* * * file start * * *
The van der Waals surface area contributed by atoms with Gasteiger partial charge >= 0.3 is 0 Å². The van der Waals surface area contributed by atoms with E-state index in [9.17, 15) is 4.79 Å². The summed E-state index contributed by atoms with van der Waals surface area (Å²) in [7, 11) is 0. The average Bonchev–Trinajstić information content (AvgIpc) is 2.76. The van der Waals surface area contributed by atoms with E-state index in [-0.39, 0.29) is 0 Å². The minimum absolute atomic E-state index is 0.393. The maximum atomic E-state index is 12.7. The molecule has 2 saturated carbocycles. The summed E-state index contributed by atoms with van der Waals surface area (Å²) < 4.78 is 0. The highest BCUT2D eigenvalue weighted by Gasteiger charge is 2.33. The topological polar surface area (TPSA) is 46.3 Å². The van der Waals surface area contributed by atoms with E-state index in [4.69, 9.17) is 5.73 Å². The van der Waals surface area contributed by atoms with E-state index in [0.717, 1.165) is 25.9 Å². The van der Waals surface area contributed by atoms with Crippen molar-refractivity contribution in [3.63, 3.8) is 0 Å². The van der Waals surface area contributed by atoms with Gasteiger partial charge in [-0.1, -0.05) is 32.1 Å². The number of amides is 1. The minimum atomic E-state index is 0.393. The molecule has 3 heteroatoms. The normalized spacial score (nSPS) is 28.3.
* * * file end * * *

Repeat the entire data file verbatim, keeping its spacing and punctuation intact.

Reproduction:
The van der Waals surface area contributed by atoms with Gasteiger partial charge >= 0.3 is 0 Å². The van der Waals surface area contributed by atoms with E-state index in [9.17, 15) is 4.79 Å². The summed E-state index contributed by atoms with van der Waals surface area (Å²) in [7, 11) is 0. The average Bonchev–Trinajstić information content (AvgIpc) is 2.76. The van der Waals surface area contributed by atoms with E-state index in [-0.39, 0.29) is 0 Å². The minimum absolute atomic E-state index is 0.393. The maximum atomic E-state index is 12.7. The molecule has 2 saturated carbocycles. The summed E-state index contributed by atoms with van der Waals surface area (Å²) < 4.78 is 0. The highest BCUT2D eigenvalue weighted by Gasteiger charge is 2.33. The topological polar surface area (TPSA) is 46.3 Å². The van der Waals surface area contributed by atoms with E-state index in [4.69, 9.17) is 5.73 Å². The van der Waals surface area contributed by atoms with E-state index in [0.717, 1.165) is 25.9 Å². The van der Waals surface area contributed by atoms with Crippen molar-refractivity contribution in [3.63, 3.8) is 0 Å². The van der Waals surface area contributed by atoms with Gasteiger partial charge in [-0.1, -0.05) is 32.1 Å². The number of amides is 1. The minimum atomic E-state index is 0.393. The molecule has 3 heteroatoms. The normalized spacial score (nSPS) is 28.3.